Jump to ContentJump to Main Navigation
A Final StoryScience, Myth, and Beginnings$
Users without a subscription are not able to see the full content.

Nasser Zakariya

Print publication date: 2017

Print ISBN-13: 9780226476124

Published to Chicago Scholarship Online: May 2018

DOI: 10.7208/chicago/9780226500737.001.0001

Show Summary Details
Page of

PRINTED FROM CHICAGO SCHOLARSHIP ONLINE (www.chicago.universitypressscholarship.com). (c) Copyright University of Chicago Press, 2022. All Rights Reserved. An individual user may print out a PDF of a single chapter of a monograph in CHSO for personal use.date: 27 May 2022

Schisms

Schisms

Chapter:
(p.113) Chapter Four Schisms
Source:
A Final Story
Author(s):

Nasser Zakariya

Publisher:
University of Chicago Press
DOI:10.7208/chicago/9780226500737.003.0005

Helmholtz articulates a final story on the basis of the new thermodynamics, examined in relation to the change of organic forms, energy and entropy. He recasts this as a synthesis of thermodynamics and Darwinian natural selection, demonstrating one possible authoritative historicization of natural history. As he found a schism between the reception of Kantian and Hegelian thought, Helmholtz finds another between natural scientific and “logical-literary” education, a divide debated in the English context, where thermodynamics and natural selection suggest opposing final stories. Differences between William Thomson and Tait on one hand, and Darwin, T. H. Huxley and Tyndall on the other, cast disciplines as at odds. They represent as tied together disciplinary relationships, educational visions, the implications of science in relation to society, and cosmological and religious belief. Towards the turn of the century, Huxley puts forward narratives of “cosmic evolution,” calling for an ethical battle against nature, defining ethics in opposition to the process of natural selection. The theoretical underpinnings of a final story are questioned by Machean considerations, by new challenges to Laplacian cosmic stability and by deployment of radiation, returning to disciplinary debates in the history of science and recasting the history of nature.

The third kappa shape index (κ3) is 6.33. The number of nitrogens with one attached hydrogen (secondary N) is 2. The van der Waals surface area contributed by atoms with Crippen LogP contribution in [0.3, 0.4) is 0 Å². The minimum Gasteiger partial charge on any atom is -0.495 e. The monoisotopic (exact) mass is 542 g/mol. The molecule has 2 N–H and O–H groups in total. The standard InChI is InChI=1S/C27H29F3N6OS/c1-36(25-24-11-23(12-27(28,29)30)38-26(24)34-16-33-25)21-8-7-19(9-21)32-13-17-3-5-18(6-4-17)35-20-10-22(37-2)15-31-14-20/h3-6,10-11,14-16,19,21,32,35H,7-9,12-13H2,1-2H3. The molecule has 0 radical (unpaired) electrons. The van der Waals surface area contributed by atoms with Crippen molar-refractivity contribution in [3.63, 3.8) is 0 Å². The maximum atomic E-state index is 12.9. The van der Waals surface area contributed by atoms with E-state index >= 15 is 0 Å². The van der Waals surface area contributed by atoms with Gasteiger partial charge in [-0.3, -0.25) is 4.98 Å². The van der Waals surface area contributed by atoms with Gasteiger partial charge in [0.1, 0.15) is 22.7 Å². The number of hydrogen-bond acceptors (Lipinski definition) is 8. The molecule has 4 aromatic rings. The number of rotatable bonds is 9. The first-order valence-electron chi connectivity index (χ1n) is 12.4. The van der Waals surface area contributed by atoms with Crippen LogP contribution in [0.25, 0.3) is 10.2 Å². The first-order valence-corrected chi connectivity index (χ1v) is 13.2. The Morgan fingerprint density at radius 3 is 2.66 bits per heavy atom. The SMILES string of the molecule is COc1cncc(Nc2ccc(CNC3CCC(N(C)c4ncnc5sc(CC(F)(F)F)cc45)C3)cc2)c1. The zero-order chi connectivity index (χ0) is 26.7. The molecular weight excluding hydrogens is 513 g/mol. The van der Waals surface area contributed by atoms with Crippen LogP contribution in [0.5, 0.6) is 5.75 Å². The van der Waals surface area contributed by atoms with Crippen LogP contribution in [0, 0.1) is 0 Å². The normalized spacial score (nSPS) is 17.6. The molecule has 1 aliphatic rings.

Keywords:   heat death, cosmic evolution, uniformitarianism, Hermann von Helmholtz, T. H. Huxley, William Thomson, John Tyndall, Ernst Mach, Henri Poincaré, Ernest Rutherford, Frederick Soddy

Chicago Scholarship Online requires a subscription or purchase to access the full text of books within the service. Public users can however freely search the site and view the abstracts and keywords for each book and chapter.

Please, subscribe or login to access full text content.

If you think you should have access to this title, please contact your librarian.

To troubleshoot, please check our FAQs, and if you can't find the answer there, please contact us.